Thanks to her raw and powerful vocal talents, portraying Janis Joplin is no easy task. However, Kelly McIntyre has been more than up to the challenge.
Over the past two years, the Newton native has played the icon in the touring production of "A Night with Janis Joplin," which stops in Boston Jan. 19-20. McIntyre tells Metro that the show is "more of concert" that pays tribute to the life and legacy of the first queen of rock n' roll, as well as the many amazing women who inspired her.
"I always describe it as less of a musical, more of an homage to Janis’ legacy and the women who made her as a musician," McIntyre says. "We really like to celebrate the spirit of her and her muses, her inspirations."
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Attendees can expect to hear "Piece of My Heart," "Me and Bobby McGee" and more classic Joplin tunes, plus the works of the women who got her into music, such as Aretha Franklin, Etta James and Nina Simone.
This weekend's shows at the Shubert Theatre also coincide with what would have been Joplin's 75th birthday. The legendary singer tragically died from a heroin overdose in a Hollywood hotel room on Oct. 4, 1970.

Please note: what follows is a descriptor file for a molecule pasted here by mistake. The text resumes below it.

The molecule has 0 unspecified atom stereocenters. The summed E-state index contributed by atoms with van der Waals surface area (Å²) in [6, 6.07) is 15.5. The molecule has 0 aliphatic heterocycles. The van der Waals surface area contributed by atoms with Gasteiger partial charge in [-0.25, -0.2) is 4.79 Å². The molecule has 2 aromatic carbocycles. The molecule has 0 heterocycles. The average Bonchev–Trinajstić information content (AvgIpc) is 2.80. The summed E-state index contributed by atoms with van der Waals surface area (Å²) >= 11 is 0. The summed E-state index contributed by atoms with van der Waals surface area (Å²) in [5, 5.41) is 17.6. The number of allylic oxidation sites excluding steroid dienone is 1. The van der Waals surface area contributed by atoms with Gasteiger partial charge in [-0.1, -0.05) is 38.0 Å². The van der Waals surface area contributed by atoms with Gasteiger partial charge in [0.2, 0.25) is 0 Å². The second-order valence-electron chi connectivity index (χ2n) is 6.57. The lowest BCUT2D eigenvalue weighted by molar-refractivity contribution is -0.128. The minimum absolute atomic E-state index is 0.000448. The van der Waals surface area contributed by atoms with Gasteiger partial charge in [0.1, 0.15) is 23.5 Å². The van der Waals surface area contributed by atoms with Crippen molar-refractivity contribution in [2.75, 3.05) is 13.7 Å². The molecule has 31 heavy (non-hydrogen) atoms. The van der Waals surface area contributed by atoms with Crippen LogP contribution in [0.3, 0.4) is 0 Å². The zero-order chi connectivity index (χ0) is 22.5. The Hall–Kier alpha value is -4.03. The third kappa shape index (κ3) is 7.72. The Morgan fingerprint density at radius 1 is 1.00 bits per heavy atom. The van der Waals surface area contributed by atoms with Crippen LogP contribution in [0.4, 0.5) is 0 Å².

In remembrance of the late artist, the upcoming performances will be preceded by special birthday celebrations, including a display of historical items from local archivist David Bieber. fans will be able to explore concert photos, records and more prior to each show and during intermission.
For McIntyre, Joplin has remained a powerful figure in the world of music and beyond throughout the decades because of her "one-of-a-kind" sound, as well as her ability to fealessly express herself.
"She was such a unique woman in her time," McIntyre says. "She was very opinionated and very unapologetically herself and was not afraid to speak her mind."
"She did all of that in a time where it was hard to do that as a woman in music," McIntyre adds. "She really did pave the way for a lot of women artists and singers, even today."
If you go:
Jan. 19-20, Shubert Theatre, 265 Tremont St., Boston, $35+, bochcenter.org